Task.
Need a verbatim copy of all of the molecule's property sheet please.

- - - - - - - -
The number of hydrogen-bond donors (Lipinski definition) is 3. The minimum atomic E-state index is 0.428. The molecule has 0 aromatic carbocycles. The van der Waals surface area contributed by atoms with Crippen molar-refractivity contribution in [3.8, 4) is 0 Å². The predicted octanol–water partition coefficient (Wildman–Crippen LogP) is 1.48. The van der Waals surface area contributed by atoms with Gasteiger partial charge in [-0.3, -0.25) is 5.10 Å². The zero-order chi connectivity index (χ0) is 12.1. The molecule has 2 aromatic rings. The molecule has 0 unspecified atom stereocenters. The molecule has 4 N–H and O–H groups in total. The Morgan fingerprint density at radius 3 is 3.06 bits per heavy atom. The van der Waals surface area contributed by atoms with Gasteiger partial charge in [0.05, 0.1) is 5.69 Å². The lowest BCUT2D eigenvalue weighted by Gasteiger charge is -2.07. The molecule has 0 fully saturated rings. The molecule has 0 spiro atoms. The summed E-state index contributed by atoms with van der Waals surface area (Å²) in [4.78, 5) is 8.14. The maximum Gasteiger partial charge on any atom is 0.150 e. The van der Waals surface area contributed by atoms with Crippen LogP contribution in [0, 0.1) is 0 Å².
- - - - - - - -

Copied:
The number of hydrogen-bond donors (Lipinski definition) is 3. The minimum atomic E-state index is 0.428. The molecule has 0 aromatic carbocycles. The van der Waals surface area contributed by atoms with Crippen molar-refractivity contribution in [3.8, 4) is 0 Å². The predicted octanol–water partition coefficient (Wildman–Crippen LogP) is 1.48. The van der Waals surface area contributed by atoms with Gasteiger partial charge in [-0.3, -0.25) is 5.10 Å². The zero-order chi connectivity index (χ0) is 12.1. The molecule has 2 aromatic rings. The molecule has 0 unspecified atom stereocenters. The molecule has 4 N–H and O–H groups in total. The Morgan fingerprint density at radius 3 is 3.06 bits per heavy atom. The van der Waals surface area contributed by atoms with Gasteiger partial charge in [0.05, 0.1) is 5.69 Å². The lowest BCUT2D eigenvalue weighted by Gasteiger charge is -2.07. The molecule has 0 fully saturated rings. The molecule has 0 spiro atoms. The summed E-state index contributed by atoms with van der Waals surface area (Å²) in [4.78, 5) is 8.14. The maximum Gasteiger partial charge on any atom is 0.150 e. The van der Waals surface area contributed by atoms with Crippen LogP contribution in [0, 0.1) is 0 Å².